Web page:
I have an unhealthy obsession with each plant getting the exact amount of water it needs, and no more and by NO means do I ever want to water an area that doesn’t have plants. That’s just insane. In about 2008 Drew and I took to installing a sprinkler system at our house in California and I was SO excited to use drip irrigation.
You see, back then we lived in the bay area in California (just south of San Fransisco) and stuff grew SO well there! It was a gardening dream come true (btw, Arizona is NOT a gardening dream come true). Plus, water is extra precious in CA and I wanted to make sure we didn’t waste it.
Since then I have built a personal relationship with the guys at Water World and I have read extensively about the best drip heads online. Frankly, I’m a drip system machine. When my husband was in graduate school I had a fair amount of “alone” time (and by alone, I mean that I would work while the kids would play in our backyard). I installed a whole drip plan in our large square foot garden. It was a thing of beauty. 🙂
What are the benefits to drip irrigation?
- Less water is used.
- The water goes RIGHT to the plant and soaks into the soil, even if it’s hot the water goes deep after a lot of drips, allowing the plant to grow deep roots and get water longer (even when the surface dries up).
- It is easily adjustable — want to change your garden plan, no problem!
- It’s easy to set-up — as you can tell.
Drip systems shouldn’t be used on large areas like a lawn, but other than that I use drippers everywhere else in our yard. I love them!
I wanted to share some of the info I learned from all that in this post. Let’s start with a video. I picture is worth 1,000 words and a video must be worth 10k. 🙂 Action.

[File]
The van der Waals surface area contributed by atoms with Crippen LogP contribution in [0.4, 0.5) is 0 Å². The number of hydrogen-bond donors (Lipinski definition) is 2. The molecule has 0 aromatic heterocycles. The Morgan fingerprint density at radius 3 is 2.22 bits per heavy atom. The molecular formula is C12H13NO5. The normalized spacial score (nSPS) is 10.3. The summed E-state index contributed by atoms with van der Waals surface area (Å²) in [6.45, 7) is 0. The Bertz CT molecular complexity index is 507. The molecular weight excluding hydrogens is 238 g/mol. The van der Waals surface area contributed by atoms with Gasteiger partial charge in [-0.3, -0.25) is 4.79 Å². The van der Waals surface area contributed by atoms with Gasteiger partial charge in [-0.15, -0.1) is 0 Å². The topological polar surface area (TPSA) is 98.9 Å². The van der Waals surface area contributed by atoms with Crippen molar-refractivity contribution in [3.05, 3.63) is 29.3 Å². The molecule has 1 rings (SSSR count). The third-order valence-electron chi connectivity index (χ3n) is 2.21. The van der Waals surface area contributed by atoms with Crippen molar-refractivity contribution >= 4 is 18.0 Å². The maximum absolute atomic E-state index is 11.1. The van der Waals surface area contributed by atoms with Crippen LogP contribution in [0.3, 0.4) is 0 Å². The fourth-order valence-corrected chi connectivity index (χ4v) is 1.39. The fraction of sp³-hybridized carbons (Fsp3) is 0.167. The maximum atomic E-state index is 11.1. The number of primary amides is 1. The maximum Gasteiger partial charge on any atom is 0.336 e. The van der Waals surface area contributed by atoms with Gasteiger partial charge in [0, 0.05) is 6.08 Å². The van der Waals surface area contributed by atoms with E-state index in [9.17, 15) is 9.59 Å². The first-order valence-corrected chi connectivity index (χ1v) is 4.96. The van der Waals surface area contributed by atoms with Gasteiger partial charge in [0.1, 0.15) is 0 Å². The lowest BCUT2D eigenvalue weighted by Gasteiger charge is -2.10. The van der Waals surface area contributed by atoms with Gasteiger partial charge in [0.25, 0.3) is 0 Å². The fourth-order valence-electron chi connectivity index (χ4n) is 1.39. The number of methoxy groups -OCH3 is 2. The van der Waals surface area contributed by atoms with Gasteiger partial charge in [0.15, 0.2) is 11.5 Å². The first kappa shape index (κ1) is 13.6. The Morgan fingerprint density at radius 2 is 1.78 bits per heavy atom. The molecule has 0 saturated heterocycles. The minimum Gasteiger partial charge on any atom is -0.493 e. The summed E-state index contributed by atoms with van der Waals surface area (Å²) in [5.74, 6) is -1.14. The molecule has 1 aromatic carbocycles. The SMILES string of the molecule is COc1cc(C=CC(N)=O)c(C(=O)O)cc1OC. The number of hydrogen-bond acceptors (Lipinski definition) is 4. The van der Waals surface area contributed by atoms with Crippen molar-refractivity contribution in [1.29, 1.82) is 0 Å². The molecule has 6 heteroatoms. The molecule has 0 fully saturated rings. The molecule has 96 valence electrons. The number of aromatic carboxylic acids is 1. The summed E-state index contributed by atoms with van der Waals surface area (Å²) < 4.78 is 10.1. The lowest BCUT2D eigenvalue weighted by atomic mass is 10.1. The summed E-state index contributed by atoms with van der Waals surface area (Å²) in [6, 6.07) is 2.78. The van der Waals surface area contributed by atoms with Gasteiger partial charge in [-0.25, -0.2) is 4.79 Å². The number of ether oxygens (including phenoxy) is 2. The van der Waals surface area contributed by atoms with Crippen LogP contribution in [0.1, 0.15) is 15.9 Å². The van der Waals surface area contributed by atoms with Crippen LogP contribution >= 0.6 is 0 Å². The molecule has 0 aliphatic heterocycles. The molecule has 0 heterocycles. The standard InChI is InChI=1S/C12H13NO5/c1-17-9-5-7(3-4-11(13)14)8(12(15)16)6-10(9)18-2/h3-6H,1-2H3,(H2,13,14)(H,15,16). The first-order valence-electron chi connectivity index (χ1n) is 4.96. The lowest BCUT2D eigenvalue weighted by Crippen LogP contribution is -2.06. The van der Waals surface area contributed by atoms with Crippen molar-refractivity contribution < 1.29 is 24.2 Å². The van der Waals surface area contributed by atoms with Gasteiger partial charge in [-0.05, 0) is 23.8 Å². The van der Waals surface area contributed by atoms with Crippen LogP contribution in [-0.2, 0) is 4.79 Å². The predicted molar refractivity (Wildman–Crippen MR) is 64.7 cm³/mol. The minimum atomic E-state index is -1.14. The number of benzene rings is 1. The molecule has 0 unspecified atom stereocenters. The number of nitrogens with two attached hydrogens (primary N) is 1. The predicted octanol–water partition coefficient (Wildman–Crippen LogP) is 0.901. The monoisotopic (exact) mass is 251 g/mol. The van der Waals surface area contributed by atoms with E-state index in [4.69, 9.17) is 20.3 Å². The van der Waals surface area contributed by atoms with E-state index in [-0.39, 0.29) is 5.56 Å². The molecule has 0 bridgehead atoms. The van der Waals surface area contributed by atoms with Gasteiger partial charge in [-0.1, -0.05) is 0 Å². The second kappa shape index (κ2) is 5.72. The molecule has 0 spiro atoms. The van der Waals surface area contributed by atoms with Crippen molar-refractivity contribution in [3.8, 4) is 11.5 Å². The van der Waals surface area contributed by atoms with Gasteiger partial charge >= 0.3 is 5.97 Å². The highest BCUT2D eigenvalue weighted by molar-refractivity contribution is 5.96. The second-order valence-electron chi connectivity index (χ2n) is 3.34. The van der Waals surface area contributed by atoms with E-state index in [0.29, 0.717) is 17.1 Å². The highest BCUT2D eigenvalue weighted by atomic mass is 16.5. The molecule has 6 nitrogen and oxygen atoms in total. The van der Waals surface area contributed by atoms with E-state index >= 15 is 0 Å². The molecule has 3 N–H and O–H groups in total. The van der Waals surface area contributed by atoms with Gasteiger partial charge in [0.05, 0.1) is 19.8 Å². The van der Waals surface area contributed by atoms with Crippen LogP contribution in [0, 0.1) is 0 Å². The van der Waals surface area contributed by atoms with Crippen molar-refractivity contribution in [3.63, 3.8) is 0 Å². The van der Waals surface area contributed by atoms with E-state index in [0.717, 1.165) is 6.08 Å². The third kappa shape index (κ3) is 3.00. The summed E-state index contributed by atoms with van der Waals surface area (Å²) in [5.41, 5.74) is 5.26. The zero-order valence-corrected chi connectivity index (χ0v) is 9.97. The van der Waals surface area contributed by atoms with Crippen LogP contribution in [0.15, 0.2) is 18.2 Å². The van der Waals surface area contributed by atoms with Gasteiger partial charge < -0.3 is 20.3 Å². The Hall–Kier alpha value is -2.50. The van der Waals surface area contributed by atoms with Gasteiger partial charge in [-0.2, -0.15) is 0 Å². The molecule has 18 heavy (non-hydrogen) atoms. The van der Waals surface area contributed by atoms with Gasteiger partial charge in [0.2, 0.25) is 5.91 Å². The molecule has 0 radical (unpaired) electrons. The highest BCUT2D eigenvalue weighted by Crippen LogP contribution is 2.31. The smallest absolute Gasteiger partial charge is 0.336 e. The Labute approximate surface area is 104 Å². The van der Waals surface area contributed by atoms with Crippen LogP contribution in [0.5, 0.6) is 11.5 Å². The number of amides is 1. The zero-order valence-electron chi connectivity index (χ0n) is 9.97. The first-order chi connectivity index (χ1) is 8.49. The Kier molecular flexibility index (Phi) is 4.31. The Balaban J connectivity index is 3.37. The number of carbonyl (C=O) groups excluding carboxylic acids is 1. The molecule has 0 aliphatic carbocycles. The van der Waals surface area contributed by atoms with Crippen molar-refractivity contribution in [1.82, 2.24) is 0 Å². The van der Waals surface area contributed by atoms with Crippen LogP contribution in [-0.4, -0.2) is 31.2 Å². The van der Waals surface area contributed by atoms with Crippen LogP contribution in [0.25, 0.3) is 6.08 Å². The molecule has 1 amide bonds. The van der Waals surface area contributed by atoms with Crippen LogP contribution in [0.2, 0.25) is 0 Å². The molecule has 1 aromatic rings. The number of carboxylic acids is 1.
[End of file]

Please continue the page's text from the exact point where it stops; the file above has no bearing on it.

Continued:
So, that gives you the basic of a drip system.
Here’s the things you’re going to for drip irrigation:
- Wide Tubing You will want to make sure that this tubing can match up to however you’re going to get water. For us, it’s set-up through our sprinkler system (and therefore needs to match our sprinkler valve), but you can easily use something like this to just set it up to your hose. There’s even timers you can use to put them on a schedule too!
- Hole poker (be careful when you poke holes that you don’t jam through the other side).
- Smaller tubing (you can place drippers along the large tubing ,but I prefer running one stretch of long tubing and using the small tubing to go to each plant). 1/4 inch seems to the standard for this smaller tubing.
- Drip heads. There are lots of different kinds as I showed in my video. I’d suggest thinking about what types of plants you’re going to use. I sometimes use a sprayer when I’m growing lettuce, but I really like individual drip heads to larger plants. Those are nice since they already come with a stake. Otherwise you can buy drip stakes (and will need them to prevent kids/pets/wind from moving your system.
Do you have a drip system, or have dripper tips! Tell me in the comments!
Leviticus Bennett says
That’s really nice that less water is used with a drip system. The house I bought had one when we moved in, but my dogs tore it up. I hope to reinstall the drip system now that my sister is moving out and taking the dogs.
Good luck! It so useful!
If I decide to hide my tube and it’s in gravel, will that eventually make a hole into the tube? Thanks for the info
Hilary Erickson says
Eventually I do think so. You could always put it through PVC?
Afton Jackson says
Your explanation of what drip irrigation can do for plants was very interesting to read. Initially, I was worried that having a vegetable garden would increase our utility costs since it would take a lot of water for them to grow properly. However, now that I’ve read your article, I now know that getting a drip sprinkler system would be a great way to save money while still being able to grow some delicious home-grown crops.
Hilary Erickson says
Glad you enjoyed it!